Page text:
Remarkably for such an isolated spot, up to six cask ales are on parade – mainly local beers plus the perennial favourite Timothy Taylor’s Landlord. And so with the food – The Rat’s fiercely local network of suppliers gives chef Phil Mason a head start (as if he needed one).

Phil’s other half, Karen Errington, says: “We’ve had a great year, in fact we’ve increased business every year in the seven years we’ve been here. A lot of it is down to our reputation locally which helps particularly where we’re situated. Food is a big part of the pub – trade is consistent and we have a very good lunchtime custom.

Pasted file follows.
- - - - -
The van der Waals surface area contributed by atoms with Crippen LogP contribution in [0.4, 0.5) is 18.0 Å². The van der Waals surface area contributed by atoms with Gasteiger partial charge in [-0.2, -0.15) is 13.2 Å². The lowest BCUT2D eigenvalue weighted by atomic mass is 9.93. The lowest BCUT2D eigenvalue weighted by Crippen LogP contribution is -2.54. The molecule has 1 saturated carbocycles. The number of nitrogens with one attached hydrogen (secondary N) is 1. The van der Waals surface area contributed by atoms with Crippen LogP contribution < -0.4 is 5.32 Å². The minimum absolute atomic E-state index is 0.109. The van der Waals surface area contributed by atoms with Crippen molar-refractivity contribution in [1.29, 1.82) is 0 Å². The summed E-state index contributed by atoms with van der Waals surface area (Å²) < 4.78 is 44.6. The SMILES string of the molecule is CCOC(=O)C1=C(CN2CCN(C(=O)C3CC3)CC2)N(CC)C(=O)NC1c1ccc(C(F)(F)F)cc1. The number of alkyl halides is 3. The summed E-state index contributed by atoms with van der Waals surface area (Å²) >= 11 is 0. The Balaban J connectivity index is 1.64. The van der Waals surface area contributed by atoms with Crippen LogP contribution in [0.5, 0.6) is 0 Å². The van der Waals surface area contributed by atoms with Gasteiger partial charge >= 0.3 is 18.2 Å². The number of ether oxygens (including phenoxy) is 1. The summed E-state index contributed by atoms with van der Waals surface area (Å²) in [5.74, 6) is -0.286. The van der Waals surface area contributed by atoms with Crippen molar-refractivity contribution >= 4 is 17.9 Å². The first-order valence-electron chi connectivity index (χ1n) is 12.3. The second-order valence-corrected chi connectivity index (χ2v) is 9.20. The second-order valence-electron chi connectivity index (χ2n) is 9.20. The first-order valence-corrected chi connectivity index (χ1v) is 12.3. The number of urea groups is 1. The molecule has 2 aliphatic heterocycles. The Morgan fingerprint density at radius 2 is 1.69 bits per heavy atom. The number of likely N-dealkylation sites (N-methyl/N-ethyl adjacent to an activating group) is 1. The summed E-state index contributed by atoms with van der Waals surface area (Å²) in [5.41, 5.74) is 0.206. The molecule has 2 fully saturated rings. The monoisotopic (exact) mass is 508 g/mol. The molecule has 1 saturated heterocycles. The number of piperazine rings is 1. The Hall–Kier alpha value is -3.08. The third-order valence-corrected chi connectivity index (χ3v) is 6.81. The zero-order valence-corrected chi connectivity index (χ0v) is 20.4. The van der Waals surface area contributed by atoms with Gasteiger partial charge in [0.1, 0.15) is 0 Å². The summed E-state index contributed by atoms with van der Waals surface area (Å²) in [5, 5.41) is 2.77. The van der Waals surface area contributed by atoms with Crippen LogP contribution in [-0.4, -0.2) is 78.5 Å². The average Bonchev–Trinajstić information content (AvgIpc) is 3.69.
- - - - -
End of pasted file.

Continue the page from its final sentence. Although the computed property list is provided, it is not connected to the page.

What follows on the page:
“This summer we introduced live music outside which was very successful and we’ll be doing that again. We’ve also just had a Christmas craft weekend in the pub which was really busy and that’s a definite for next year.

“But the food is the key and it also helps us keep up to six ales on the bar – we sell loads mainly from local brewers, which our customers like. But it’s a tiny bar and I’m not sure we could do that without a great menu.”


An emphasis on craft keg beers and great value wines in an ultra-stylish setting with a dash of panache, that’s the ingredients of dAtbAr. 

Aldo De Giorgi, a long-time operator with his family of high-profile bars, cafes and restaurants in Newcastle – think Popolo, Alvino’s, Secco, Don Vito’s, Intermezzo, Nine Bar, Pasqualino’s etc – is a craft beer evangelist.